12. I would *love* such a book. Yes, it’s a great idea! Donating to literacy is an even better one.

  13. Remarks like these are what ultimately force writers to choose from one of three props: a suit of armor, a fifth of scotch or a noose.

    A book is clearly in order. Surely you’ll need someone else to edit this collection as you’re busy entertaining all the publishing offers. Hmm, I happen to know a writer…

  14. Excellent idea Betsy. Seriously. I would love to BUY and READ that book. I’m blown away by all of these assholes that surround us.

  15. I like the book idea and have really enjoyed reading all the comments. Thanks for the great work Betsy!

    Here are a couple more for you:

    1. When I was about 7 or 8, my dad took my journal so that he could read it and, surprised and amused by what he found written there, proceeded to read several entries aloud to the family. He laughed uproariously as he read and, at the end, said to my four younger siblings that this was why I didn’t talk much: if he were having thoughts as stupid as these, he would keep them to himself too.

    2. At a New York publishing party, one of the writerly acquaintances I’d just met turned to me and said, “Oh, do you write too?” And before I could answer, my friend who I’d gone there with said, “Yes. She writes erotica.” Not true, and said for the sole purpose of embarrassing me in front of the group.

    But I think it’s also worth saying (apologies for the length) that I’ve been fortunate and there have been *almost* enough supportive, encouraging comments to offset the terrible, demeaning ones. A writer I had long admired and eventually became friends with once said something I’ll never forget: “Maybe you don’t want to be a writer. But maybe you do, and if that’s the case you probably should. It’s quite obvious you have a good hat for it.”

    • Your first example, to me, wins the #1 spot for showcasing The Most Evil Bastard in this whole string of comments from yesterday’s and today’s posts.

      But I have to say that the erotica comment in your second example made me laugh, actually. And sounded like something I might say about Betsy if I were introducing her to some of my friends at a pub or in my backyard.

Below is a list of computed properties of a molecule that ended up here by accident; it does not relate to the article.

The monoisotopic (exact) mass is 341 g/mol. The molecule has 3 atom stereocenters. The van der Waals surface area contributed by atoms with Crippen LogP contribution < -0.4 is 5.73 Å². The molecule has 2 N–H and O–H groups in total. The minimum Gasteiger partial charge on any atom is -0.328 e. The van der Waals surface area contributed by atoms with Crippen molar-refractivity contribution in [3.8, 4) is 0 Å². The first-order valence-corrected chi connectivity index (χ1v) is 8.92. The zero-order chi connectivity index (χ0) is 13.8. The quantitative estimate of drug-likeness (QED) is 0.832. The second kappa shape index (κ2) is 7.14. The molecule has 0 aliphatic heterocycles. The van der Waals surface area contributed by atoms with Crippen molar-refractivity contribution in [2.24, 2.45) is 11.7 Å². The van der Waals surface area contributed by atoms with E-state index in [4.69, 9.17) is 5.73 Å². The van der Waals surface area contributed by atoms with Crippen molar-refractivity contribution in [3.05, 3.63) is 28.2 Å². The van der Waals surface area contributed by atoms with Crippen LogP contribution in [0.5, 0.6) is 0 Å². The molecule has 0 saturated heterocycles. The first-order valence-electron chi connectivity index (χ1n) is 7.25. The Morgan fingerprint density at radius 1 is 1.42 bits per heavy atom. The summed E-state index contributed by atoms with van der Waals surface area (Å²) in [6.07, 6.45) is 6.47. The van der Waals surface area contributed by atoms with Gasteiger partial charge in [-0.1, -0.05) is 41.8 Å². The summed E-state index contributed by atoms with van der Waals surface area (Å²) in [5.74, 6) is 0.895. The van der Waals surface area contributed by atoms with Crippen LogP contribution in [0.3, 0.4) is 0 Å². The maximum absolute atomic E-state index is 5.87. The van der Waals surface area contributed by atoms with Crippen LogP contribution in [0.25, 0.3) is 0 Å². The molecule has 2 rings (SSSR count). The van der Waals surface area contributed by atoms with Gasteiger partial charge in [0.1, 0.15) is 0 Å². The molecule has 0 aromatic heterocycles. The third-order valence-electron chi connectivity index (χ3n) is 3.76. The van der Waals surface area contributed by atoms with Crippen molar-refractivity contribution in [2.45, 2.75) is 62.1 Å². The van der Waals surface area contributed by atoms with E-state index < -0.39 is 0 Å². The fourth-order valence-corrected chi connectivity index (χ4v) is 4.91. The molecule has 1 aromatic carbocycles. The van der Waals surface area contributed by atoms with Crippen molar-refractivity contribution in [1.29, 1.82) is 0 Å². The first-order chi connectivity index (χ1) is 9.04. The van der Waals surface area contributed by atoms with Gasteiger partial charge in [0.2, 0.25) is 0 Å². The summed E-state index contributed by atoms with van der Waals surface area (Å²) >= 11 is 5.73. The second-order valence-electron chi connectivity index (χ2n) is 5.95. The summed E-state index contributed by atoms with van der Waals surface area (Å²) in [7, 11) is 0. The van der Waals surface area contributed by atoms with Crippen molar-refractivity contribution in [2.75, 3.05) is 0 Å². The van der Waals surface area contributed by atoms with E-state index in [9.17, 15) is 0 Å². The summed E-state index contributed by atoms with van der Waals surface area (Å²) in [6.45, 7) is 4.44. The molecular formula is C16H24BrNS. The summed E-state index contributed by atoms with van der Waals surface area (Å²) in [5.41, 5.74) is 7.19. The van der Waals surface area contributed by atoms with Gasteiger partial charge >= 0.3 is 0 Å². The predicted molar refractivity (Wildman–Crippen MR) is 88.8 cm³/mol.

16. A lovely idea! I would purchase such a book, especially if the money went to charity.

    It was a fabulous post and response yesterday. Awesome people read this blog.

  17. An awesome person writes this blog.

  18. Oh please do write another book. I love your writing. “So shines a good deed in a weary world.” When can we expect to find it on shelves?

  19. Yes! We can gift the book to those dearest to us. We’ll be sure to point out what page their most memorable quote is on – so it’ll feel more special. Of course, some of these clowns will boast that they made it into print before us. But it’ll be worth it.

    Great idea.

  20. […] to share their own doozies in the comments. The 80+ responses prompted her to follow up with I Hate Myself for Loving You. Don’t miss a word—or comment—from either blog […]

  21. When I was an intern at my first newspaper job, I wrote a story that prompted an editor to say it reminded her of Tom Wolfe. How odd, I thought. I couldn’t see it myself, but the editor was enthusiastic and put the story on the front page. Later, I told a friend: something weird happened at work, and I told her the story. She and I were on her deck at the time, and then her phone rang and she went inside. I waited and waited, and then I went in to get something and heard the most mortifying thing I’ve ever heard in my life. My friend, on the phone, saying: “She thinks she’s Tom Wolfe, can you believe it?” It was so mocking and mean, and so twistedly wrong, I died a thousand deaths. This is why I believe it’s never smart to volunteer to anyone, “My book got a good review.” She’ll turn and tell someone, “Guess who’s bragging again.”

  22. I’m fortunate that my immediate family has been so supportive of my fiction writing (they work in creative fields, so that probably helps a bit).

    But not long ago, I had a strange run-in with my brother-in-law, a published non-fiction author. My husband sent him a link to an online zine that had published a short story of mine. He called me up and had this awkward conversation:
    Brother-in-law: “I’ve got some feedback I wanted to give you on your story.”
    Me: “Well, it is published, so I can’t make any changes to it.”
    Brother-in-law: “Oh.”
    Me: “So, do you read a lot of short stories?”
    Brother-in-law: “The last one I read was in high school.” (Note: Brother-in-law is nearly 50 years old.)